As democratic legislators across the country struggle to convince America that abortions are okay, art historians have just proven that no matter what, every baby’s life matters. New evidence shows that Leonardo Da Vinci’s mother was an orphan who ended up pregnant in a field. Despite it being the 15th century, she kept the baby against all odds.
Leonardo Da Vinci is the world’s most famous artist and scientist, with people traveling from all over the world to see his work even to this day.
Art historians have struggled to find out Da Vinci’s history, as the artist never talked about it.
The Daily Mail has more:
Art historians have long struggled to find out about the life of the artist’s mother with speculation that she was a slave from Africa or China but new research reveals the truth is closer to home.
According to a new book by Professor Martin Kemp, emeritus professor of art history at Oxford University local girl Caterina became pregnant with a 25-year-old lawyer called Ser Piero da Vinci who was working in Florence.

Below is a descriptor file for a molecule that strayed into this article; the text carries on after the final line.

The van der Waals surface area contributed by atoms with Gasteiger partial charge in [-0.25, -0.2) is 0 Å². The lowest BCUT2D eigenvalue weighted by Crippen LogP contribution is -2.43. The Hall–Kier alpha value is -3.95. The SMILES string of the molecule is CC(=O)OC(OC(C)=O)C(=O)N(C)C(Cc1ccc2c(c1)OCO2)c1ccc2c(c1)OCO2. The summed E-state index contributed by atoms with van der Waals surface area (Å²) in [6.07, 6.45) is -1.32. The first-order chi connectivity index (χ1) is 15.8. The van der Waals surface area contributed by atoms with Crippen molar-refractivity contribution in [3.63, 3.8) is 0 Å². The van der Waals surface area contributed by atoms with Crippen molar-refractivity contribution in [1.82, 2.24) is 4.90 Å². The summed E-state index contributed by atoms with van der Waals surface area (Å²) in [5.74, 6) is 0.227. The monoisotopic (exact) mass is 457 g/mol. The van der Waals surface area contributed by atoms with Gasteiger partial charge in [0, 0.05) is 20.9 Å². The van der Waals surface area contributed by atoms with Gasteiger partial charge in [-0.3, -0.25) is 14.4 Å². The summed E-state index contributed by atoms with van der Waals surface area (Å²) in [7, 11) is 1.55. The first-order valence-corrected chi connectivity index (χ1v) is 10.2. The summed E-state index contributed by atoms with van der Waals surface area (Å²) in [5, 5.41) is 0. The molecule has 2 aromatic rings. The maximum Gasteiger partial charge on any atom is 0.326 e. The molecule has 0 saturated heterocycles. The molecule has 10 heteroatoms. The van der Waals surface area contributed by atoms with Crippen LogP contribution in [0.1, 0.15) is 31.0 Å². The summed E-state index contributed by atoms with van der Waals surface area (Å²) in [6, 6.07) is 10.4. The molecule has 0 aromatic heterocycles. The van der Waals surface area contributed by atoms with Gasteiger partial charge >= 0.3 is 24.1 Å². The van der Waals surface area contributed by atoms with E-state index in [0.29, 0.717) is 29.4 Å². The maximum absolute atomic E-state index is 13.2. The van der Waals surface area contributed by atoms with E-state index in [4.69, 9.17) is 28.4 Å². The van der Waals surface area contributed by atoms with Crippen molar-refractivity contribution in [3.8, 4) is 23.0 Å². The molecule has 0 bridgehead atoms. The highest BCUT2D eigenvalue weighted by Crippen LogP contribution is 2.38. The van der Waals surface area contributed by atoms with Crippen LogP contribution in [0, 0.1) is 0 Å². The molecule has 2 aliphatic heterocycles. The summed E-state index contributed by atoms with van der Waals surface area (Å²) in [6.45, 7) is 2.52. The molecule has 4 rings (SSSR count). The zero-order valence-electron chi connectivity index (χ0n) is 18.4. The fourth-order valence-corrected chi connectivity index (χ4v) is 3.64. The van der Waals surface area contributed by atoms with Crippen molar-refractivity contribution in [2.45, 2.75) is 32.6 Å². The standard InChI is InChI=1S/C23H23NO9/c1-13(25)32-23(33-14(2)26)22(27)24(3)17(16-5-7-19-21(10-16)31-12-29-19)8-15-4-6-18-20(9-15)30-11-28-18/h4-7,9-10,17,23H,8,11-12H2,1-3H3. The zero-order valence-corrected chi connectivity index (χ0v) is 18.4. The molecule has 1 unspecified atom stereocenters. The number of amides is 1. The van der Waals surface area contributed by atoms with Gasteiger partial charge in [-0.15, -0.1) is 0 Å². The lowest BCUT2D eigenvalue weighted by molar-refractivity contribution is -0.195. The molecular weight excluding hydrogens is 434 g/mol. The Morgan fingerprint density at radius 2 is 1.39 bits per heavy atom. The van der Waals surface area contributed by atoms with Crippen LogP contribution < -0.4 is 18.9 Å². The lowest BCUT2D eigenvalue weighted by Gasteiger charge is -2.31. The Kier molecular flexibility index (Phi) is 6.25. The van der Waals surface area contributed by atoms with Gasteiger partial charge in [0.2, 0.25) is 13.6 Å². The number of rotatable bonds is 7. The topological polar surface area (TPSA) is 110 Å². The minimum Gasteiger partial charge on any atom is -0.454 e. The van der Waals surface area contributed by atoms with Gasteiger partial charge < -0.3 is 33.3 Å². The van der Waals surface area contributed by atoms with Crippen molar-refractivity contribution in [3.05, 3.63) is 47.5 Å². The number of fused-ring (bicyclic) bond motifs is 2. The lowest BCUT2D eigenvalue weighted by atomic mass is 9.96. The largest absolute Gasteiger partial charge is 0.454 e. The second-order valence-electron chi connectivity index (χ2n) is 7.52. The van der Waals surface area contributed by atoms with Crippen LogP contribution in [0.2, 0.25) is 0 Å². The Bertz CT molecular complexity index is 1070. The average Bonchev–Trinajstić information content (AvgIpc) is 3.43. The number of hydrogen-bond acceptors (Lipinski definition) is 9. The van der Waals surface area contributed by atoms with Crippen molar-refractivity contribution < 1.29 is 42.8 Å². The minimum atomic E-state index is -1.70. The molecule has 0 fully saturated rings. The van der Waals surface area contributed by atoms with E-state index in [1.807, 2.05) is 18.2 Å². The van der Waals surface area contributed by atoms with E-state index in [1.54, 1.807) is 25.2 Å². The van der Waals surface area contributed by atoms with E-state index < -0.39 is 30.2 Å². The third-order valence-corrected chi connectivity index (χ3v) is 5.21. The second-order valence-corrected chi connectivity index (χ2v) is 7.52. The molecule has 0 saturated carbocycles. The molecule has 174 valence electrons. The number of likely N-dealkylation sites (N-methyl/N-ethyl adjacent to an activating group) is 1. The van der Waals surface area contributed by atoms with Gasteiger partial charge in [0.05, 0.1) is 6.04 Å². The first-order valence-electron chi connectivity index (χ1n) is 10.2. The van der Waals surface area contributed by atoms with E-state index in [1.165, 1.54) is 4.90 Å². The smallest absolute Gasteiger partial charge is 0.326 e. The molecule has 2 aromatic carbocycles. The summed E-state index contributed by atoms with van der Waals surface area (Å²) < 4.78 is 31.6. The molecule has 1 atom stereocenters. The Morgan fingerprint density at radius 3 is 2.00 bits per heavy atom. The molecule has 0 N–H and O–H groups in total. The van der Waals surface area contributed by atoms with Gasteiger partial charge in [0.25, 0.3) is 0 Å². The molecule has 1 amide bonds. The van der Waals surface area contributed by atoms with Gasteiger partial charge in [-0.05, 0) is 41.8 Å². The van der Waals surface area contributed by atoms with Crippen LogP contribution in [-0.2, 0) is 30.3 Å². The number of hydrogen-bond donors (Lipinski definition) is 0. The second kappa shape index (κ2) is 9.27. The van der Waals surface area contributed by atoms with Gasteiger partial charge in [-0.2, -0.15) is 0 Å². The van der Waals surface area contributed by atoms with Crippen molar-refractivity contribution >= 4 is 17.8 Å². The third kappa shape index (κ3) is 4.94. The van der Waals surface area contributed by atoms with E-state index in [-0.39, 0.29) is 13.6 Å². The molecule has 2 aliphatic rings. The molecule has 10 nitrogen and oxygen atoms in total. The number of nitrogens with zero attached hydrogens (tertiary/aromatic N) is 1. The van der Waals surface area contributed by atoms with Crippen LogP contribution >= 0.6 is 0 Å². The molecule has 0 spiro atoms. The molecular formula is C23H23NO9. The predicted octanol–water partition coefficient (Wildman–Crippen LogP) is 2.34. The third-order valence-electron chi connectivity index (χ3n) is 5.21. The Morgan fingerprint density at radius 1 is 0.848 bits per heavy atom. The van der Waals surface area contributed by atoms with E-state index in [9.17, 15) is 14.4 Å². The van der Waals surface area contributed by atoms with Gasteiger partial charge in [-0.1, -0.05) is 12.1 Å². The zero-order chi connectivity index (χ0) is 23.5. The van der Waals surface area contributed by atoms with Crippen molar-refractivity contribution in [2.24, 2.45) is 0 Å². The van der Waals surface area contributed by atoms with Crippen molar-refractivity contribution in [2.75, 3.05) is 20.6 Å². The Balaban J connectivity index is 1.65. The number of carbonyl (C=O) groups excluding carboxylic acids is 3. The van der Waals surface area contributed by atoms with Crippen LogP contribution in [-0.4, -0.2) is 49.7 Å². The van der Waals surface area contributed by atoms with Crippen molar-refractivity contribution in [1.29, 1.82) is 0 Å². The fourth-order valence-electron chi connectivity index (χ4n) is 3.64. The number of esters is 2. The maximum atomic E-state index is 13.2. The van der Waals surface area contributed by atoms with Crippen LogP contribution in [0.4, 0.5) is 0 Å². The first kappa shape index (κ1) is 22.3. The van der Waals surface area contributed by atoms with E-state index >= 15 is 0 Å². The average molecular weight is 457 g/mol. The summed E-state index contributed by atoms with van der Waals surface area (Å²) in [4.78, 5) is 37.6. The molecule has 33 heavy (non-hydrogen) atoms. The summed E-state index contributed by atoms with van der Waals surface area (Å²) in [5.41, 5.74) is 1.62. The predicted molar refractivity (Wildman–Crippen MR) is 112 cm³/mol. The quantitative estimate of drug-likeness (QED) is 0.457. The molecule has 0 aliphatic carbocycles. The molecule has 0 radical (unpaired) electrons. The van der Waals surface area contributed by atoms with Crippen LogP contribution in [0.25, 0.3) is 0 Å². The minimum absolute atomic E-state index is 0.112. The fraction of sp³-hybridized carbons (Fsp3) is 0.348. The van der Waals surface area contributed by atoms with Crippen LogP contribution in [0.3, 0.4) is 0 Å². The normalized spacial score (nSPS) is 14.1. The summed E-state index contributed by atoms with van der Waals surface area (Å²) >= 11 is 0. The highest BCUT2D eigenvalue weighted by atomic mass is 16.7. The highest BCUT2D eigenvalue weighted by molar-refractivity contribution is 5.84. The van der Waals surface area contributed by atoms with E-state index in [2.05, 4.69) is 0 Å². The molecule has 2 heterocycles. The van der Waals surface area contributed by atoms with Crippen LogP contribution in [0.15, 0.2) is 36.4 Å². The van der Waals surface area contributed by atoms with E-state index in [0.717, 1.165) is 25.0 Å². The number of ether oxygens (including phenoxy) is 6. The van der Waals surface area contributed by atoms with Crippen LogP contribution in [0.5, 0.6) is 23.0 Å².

Dr Kemp said he was ‘a young man on the make’ who took a few weeks off in July 1451 when he met Caterina, writes The Times.
‘Nice summer’s evening probably in the fields — and that was it’, said Dr Kemp.
Caterina ‘was a peasant fallen on bad times, and you cannot be much lower in the social pile than that.
‘To be a 16-year-old with an illegitimate son and no house was about as bad as it gets’, he said.
Caterina’s father, Bartolomeo Lippi, disappeared when she was young.
She was brought up by her grandmother who then died in 1451 so she then moved in with her uncle and aunt.